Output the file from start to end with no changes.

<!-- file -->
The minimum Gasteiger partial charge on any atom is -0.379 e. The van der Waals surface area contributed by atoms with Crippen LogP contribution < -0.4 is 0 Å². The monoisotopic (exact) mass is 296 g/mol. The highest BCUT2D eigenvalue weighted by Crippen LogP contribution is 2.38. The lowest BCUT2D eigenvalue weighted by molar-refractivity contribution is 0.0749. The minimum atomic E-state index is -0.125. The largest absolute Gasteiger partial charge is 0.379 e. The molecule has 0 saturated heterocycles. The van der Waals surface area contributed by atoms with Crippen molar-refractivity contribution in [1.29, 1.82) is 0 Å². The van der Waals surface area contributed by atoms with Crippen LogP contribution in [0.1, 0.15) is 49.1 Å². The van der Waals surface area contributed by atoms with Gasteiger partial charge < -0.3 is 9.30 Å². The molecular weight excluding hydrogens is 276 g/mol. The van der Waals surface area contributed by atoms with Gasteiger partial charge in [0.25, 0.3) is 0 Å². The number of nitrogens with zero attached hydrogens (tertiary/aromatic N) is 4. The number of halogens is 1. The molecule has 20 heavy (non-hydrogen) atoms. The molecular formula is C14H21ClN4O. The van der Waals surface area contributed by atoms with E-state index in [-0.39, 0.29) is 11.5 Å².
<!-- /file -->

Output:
The minimum Gasteiger partial charge on any atom is -0.379 e. The van der Waals surface area contributed by atoms with Crippen LogP contribution < -0.4 is 0 Å². The monoisotopic (exact) mass is 296 g/mol. The highest BCUT2D eigenvalue weighted by Crippen LogP contribution is 2.38. The lowest BCUT2D eigenvalue weighted by molar-refractivity contribution is 0.0749. The minimum atomic E-state index is -0.125. The largest absolute Gasteiger partial charge is 0.379 e. The molecule has 0 saturated heterocycles. The van der Waals surface area contributed by atoms with Crippen molar-refractivity contribution in [1.29, 1.82) is 0 Å². The van der Waals surface area contributed by atoms with Crippen LogP contribution in [0.1, 0.15) is 49.1 Å². The van der Waals surface area contributed by atoms with Gasteiger partial charge < -0.3 is 9.30 Å². The molecular weight excluding hydrogens is 276 g/mol. The van der Waals surface area contributed by atoms with Gasteiger partial charge in [0.25, 0.3) is 0 Å². The number of nitrogens with zero attached hydrogens (tertiary/aromatic N) is 4. The number of halogens is 1. The molecule has 20 heavy (non-hydrogen) atoms. The molecular formula is C14H21ClN4O. The van der Waals surface area contributed by atoms with E-state index in [-0.39, 0.29) is 11.5 Å².